To evaluate the choroidal vasculature, ocular sections were immunostained with Griffonia simplicifolia isolectin B4 (IB4), a ligand that specifically binds terminal α-galactosyl residues expressed by endothelial cells and other cell types. In both the PBS- and PEG-injected eyes, IB4 was present in endothelial cells of the choroid (Figure 4A, B, arrows). PBS-injected eyes had a clearly recognizable network of small and medium arteries and arterioles, while in PEG-injected eyes, some vessel walls appeared diffusely thickened. IB4 immunoreactivity was significantly increased in PEG-injected eyes in comparison with that of PBS-injected eyes at all time points (Figure 4C).
To evaluate neovascularization, ocular sections were immunostained for VEGF, a soluble protein that stimulates vascular endothelial cell proliferation and is a potent inducer of angiogenesis. The sections were also stained for vWF, a glycoprotein that plays a major role in blood coagulation and is a widely used endothelial cell marker for studying angiogenesis/neovascularization. Both VEGF and vWF were present in the control sample from a human eyelid cavernous haemangioma, but neither was detectable in the retina/choroid area of the injected-eyes at any follow-up time (Figure 5).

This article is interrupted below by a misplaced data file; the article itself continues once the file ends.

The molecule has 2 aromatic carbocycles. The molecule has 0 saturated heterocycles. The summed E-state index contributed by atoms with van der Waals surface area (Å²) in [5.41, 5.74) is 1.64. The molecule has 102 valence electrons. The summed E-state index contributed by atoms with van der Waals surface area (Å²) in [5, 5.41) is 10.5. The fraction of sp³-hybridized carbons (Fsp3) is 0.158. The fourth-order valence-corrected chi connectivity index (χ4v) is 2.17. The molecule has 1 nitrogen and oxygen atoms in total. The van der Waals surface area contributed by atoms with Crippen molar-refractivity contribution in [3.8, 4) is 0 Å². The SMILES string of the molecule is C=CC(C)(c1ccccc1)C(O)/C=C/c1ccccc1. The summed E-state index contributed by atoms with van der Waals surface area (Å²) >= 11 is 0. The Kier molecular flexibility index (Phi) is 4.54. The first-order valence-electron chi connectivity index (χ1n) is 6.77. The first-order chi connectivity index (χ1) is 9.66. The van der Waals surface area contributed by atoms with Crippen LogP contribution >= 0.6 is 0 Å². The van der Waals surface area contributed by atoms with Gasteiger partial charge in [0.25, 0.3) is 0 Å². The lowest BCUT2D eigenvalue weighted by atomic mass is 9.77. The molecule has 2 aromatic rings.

While the treatment of CNV has improved in recent years, there is still little understanding of the cellular and molecular origins of the disease. Many of the improvements in clinical management have been based on information derived from the use of animal models that provide novel insights regarding CNV pathogenesis and possible new treatments. While some of these models have many of the clinical features of human CNV, the time course of development and progression and the anatomic features, such as lesion size and appearance, are dissimilar among the models. They also vary from the course of the human disease . Thus, the ideal animal model of human CNV has yet to be discovered.